This past weekend, Nick and I attended the annual “Summer Party” hosted at the Museum of Fine Arts. The theme was “Solid Gold” and it was one of the best years yet!
One of the unique things at this years party was the addition of two performance art pieces- right in the middle of the action. They certainly were interesting conversation starters!
The first was of a man holding a block of red wax, opposite a very strong lamp. As the night went on, the wax slowly melted. He didn’t say anything, he barely moved, just stood there holding this heavy block which was making a perfect mess of his suit and shoes.
While the first piece was in a side gallery, the second was right in the middle of the party- literally next to the buffet. The piece was of a man, in a gold lame bikini bottom who walked back and forth on a piece of astro turf, covering his body with lard and then sprinkling gold glitter all over his body with different shakers. Ever so often, he would pull out a gold cowbell and ring it. Can’t seem to picture this? Good thing I brought my camera!
I quickly realized from watching these, that I really have NO knowledge of what Performance Art is/ what makes a good piece- I mean, there is a fine line separating these artists from crazy people….. but what a perfect excuse to research a new blog post!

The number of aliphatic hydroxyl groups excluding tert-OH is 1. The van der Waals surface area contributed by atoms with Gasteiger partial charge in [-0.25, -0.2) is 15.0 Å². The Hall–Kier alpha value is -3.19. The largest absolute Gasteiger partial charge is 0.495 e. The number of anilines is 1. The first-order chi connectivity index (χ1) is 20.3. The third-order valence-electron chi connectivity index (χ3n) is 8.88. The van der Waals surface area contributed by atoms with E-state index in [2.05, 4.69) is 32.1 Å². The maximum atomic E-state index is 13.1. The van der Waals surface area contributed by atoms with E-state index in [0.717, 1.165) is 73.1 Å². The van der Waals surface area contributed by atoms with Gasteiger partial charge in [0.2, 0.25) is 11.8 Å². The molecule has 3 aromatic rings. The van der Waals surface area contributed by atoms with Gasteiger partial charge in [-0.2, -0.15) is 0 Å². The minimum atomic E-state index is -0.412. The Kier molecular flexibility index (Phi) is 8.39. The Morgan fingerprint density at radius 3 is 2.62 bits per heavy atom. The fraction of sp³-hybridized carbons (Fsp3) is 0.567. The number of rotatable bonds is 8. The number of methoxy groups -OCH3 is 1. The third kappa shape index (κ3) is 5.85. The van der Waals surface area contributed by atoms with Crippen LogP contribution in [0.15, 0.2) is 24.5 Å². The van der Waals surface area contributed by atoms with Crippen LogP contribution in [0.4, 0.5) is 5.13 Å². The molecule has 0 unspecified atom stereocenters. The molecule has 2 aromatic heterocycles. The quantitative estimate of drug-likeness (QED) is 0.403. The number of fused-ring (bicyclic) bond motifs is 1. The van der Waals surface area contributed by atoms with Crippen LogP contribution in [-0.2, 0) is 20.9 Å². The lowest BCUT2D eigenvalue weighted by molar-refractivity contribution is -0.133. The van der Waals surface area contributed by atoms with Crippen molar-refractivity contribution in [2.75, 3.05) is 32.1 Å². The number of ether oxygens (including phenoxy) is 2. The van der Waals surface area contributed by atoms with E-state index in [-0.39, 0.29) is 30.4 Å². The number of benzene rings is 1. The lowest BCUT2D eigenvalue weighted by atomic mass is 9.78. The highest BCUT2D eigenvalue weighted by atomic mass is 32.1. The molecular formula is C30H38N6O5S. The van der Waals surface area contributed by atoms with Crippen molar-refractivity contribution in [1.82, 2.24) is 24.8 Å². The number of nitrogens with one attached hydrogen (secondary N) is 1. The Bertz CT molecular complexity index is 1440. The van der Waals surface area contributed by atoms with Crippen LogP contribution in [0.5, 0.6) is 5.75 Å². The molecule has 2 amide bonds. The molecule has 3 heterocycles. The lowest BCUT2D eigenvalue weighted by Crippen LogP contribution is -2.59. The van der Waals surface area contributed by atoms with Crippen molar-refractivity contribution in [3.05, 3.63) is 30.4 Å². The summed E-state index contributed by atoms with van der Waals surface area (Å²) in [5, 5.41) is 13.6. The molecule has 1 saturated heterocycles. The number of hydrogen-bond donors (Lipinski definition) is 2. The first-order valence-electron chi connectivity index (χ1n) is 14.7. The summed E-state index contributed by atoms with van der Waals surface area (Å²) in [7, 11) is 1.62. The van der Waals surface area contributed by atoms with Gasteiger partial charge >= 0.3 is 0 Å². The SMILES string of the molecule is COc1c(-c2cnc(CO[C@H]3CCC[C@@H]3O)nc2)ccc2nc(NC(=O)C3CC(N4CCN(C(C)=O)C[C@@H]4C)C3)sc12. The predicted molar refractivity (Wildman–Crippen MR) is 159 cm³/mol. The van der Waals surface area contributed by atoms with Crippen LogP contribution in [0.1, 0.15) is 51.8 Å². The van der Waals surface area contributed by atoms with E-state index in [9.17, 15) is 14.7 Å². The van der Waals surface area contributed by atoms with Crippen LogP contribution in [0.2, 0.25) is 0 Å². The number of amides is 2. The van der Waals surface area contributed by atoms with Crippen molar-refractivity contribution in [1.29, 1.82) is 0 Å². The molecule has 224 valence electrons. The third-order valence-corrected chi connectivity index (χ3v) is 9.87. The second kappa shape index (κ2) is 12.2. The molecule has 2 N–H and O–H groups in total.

The defining aspect of performance art is that the artist is a PART of the art- not performing (like theatre) or creating (like painting)- in performance art the art and artist are one and the same. The work incorporates four basic elements: time, space, the performer’s body, or presence in a medium, and a relationship between performer and audience. The rise of performance art was approximately the 1960s- around the time of the fall of Abstract Expressionism and the rise of Futurism and the Avant Garde movements. Yoko Ono is a well known Performance Artist, in her “Cut Piece” she invited the audience to attack her clothing with scissors. Other famous performance artists include Blue Man Group and Lady Gaga.
You may have heard recently of Clint Eastwood’s daughter who lit a $100,000 Birkin bag on fire. Or the artist who starved a dog in the middle of an art gallery. These are both examples of performance art. While they are both crazy, unthinkable (and probably inhumane) they created strong emotions for all viewers.
So what do you think? Do you feel inspired by these artists? Or are you more in the camp of Freddy Prince Jr, ala “She’s All That”– believing that anyone can do this? Still making up your mind? These are a few great sources where I found a lot of information: 1 // 2 // 3 // 4